Senior lawmakers alarmed by Russia's collapsing economy fear some of the nuclear power's atomic arsenal could fall into the wrong hands.
While officials say there's no immediate reason to think Russia's weapons could be sold off to the highest bidder or stolen, Sen. John McCainJohn Sidney McCainGrant Woods, longtime friend of McCain and former Arizona AG, dies at 67 Will Trump choose megalomania over country? Trump attacks Meghan McCain and her family MORE (R-Ariz.) intends to hold hearings next year on what Moscow is doing to keep its nukes safe.
“We’re going to be taking on that whole issue in Armed Services Committee and we’ll be figuring out what needs to be done,” McCain, who will chair the panel in the next Congress, told The Hill. “Particularly, the state of the nuclear inventory.”
Fellow Armed Services Sen. James InhofeJames (Jim) Mountain InhofeOvernight Defense & National Security — Presented by Raytheon Technologies — Biden backtracks on Taiwan GOP lawmakers worry vaccine mandate will impact defense supply chain Top GOP senators want joint review of Afghan visa process MORE (R-Okla.) called the arsenal — estimated in the thousands of warheads — “a source of revenue” for the Russian government, as well as negotiating leverage.
He said President Vladimir PutinVladimir Vladimirovich PutinPutin blasts cancel culture, calls gender fluidity 'crime against humanity' Russia breaks daily COVID-19 infections, death record US, allied nations force REvil ransomware group offline: report MORE “is getting pretty aggressive because he has problems at home and maybe if you go back to the old system” of being more confrontational about nuclear weapons, pressure would ease.
On Tuesday, the White House announced President Obama would sign a bill imposing additional sanctions on Moscow. The legislation comes as the value of the country’s currency, the ruble, has tanked in recent weeks along with a dramatic fall in the price of oil, Russia’s No. 1 export.
Russia’s current economic freefall is somewhat reminiscent of the early 1990s after the fall of Communism, when lawmakers in Washington labored to develop initiatives to prevent the spread of weapons of mass destruction, most notably with the Nunn-Lugar Cooperative Threat Reduction Program, which was designed to lock down and eliminate unconventional arms.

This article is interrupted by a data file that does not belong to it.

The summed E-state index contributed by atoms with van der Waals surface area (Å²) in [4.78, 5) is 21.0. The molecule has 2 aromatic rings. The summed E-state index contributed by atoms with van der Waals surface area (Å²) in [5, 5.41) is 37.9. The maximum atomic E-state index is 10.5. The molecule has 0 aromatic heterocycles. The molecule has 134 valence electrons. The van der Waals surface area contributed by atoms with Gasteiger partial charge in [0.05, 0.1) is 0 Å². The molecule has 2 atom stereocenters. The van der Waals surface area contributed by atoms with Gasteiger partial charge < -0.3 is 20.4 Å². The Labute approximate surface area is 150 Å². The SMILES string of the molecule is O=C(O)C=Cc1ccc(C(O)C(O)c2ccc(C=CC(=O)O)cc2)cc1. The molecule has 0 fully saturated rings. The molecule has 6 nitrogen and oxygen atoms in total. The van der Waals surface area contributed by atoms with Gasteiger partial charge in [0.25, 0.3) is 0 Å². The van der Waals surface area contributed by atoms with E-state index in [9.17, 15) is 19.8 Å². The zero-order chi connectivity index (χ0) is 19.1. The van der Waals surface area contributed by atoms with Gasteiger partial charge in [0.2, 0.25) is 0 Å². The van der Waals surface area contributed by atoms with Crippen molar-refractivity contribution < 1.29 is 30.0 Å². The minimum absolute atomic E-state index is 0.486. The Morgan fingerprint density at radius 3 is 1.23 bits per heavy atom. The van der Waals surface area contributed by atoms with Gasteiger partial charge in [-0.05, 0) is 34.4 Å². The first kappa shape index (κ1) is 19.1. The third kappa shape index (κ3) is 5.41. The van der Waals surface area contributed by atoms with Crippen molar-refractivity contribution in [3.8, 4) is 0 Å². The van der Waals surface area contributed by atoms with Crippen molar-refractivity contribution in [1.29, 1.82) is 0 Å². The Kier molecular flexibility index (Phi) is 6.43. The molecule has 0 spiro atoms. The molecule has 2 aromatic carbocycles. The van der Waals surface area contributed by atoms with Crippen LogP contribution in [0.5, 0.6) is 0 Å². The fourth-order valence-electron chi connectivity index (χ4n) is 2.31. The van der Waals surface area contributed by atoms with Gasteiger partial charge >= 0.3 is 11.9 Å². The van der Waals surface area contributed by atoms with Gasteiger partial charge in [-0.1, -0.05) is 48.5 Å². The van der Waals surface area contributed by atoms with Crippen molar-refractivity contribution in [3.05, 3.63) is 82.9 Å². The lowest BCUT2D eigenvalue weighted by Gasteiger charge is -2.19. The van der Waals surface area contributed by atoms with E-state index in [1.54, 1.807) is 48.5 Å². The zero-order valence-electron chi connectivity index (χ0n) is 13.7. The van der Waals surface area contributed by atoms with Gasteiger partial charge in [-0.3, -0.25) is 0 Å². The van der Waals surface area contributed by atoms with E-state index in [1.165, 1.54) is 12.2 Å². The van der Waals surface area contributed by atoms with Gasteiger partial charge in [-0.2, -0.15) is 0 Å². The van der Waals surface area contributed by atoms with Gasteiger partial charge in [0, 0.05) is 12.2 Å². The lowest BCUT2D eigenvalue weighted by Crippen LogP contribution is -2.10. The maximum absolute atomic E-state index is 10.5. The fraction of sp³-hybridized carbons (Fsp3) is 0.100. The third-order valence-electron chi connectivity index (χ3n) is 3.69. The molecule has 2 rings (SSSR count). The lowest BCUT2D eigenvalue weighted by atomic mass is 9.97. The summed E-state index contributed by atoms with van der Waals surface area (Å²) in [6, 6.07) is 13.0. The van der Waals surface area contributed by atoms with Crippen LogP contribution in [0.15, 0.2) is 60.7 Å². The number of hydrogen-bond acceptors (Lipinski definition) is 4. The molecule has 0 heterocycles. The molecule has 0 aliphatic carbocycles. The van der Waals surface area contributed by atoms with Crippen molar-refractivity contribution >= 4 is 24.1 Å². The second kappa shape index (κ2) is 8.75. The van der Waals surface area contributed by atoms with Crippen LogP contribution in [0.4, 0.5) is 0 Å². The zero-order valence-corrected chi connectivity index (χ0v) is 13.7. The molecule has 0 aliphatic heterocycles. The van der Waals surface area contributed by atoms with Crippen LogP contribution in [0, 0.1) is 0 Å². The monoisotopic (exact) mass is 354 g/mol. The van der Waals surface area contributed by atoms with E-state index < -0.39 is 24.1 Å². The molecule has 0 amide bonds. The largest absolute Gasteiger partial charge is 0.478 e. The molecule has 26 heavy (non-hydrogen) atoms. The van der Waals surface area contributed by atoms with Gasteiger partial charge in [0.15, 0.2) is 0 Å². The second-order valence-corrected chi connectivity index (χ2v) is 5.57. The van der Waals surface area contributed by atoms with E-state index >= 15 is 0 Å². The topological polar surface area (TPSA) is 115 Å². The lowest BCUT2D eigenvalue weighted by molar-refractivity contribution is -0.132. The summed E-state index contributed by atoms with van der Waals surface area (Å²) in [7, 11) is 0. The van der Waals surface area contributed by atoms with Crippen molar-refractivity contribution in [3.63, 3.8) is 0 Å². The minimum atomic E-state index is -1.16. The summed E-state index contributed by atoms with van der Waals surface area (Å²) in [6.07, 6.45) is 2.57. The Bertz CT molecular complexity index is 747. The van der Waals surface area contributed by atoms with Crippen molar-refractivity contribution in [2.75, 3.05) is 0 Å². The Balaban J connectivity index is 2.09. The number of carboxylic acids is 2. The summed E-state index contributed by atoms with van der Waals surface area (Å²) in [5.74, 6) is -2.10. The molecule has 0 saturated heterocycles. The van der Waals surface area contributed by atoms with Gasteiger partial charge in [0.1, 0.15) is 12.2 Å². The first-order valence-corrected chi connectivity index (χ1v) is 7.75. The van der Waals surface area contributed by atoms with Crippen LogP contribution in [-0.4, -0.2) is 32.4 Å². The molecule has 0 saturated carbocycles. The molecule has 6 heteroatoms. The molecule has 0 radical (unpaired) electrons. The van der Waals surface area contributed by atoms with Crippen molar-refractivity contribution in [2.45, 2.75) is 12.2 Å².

However, that joint U.S.-Russia program expired two years ago after Moscow declared it would not extend the agreement. Since then, the Kremlin has grown increasingly uncooperative on nuclear security.
Diplomats in Vienna last month said Russian envoys skipped an initial planning meeting for the 2016 Nuclear Security Summit and that Moscow may boycott the biannual meeting, a cornerstone of the president’s nonproliferation agenda.
The International Atomic Energy Agency's trafficking database has documented 2,477 incidents from the beginning of 1993 to the end of 2013 of "unauthorized activities and events involving nuclear and other radioactive material outside of regulatory control." As recently as last week, authorities in Moldova accused seven people of smuggling uranium on a a train from Russia.
Collaboration between the Washington and Moscow on nuclear security is “in the process of unraveling as a result of the decisions the Russians have made,” said Ken Luongo, president of the Partnership for Global Security.
But Russia’s nuclear assets are not nearly as vulnerable as during the breakup of the Soviet Union, he said.
Luongo said it would be “politically unthinkable” for Russia to sell atomic weapons, and that the global community would likely view it as the “ultimate crime against humanity.”
But, “it doesn’t take much of this stuff to become a problem,” he noted.
Russia has around 8,000 warheads, according to a recent estimate by Hans Kristensen and Robert Norris from the Federation of American Scientists.
For now, lawmakers are keeping a close watch on Moscow and how it reacts to the economic meltdown.
“I would think that Russia’s economic challenges could be turned around by Russian leadership if it chartered a different course,” said Sen. Robert Menendez (D-N.J.), outgoing chairman of the Senate Foreign Relations Committee.
“There’s still time for them to do that, but in the interim I think that there’s enough command and control to guarantee the security of the weapons,” he added.
Retiring Armed Services Chairman Carl LevinCarl Milton LevinOvernight Defense: First group of Afghan evacuees arrives in Virginia | Biden signs Capitol security funding bill, reimbursing Guard | Pentagon raises health protection level weeks after lowering it Biden pays tribute to late Sen. Levin: 'Embodied the best of who we are' Former Colorado Gov. Richard Lamm dead at 85 MORE (D-Mich.) said he has seen no indication of a return to a black market mentality in Russia.
“I haven’t seen any evidence, doesn’t mean there isn’t any evidence,” he told The Hill.
Levin said the Russians “would be very much afraid of any loose nukes, as to whose hands they might fall in, as to whether they might be the first victims of any terrorist attack given the neighborhood that they live in.
“I don’t foresee that they would be lax, or more lax on that issue.”
Sen. Kelly AyotteKelly Ann AyottePoll: New Hampshire Senate race tight Biden likely to tap Robert Califf to return as FDA head Poll: Potential Sununu-Hassan matchup in N.H. a dead heat MORE (R-N.H.), another member of the Armed Services panel, voiced similar concerns.
“They do have an interest in ensuring that nuclear weapons don’t get in the hands of non-state actors because from their perspective they could be the subject of the bad end of that as well,” she said.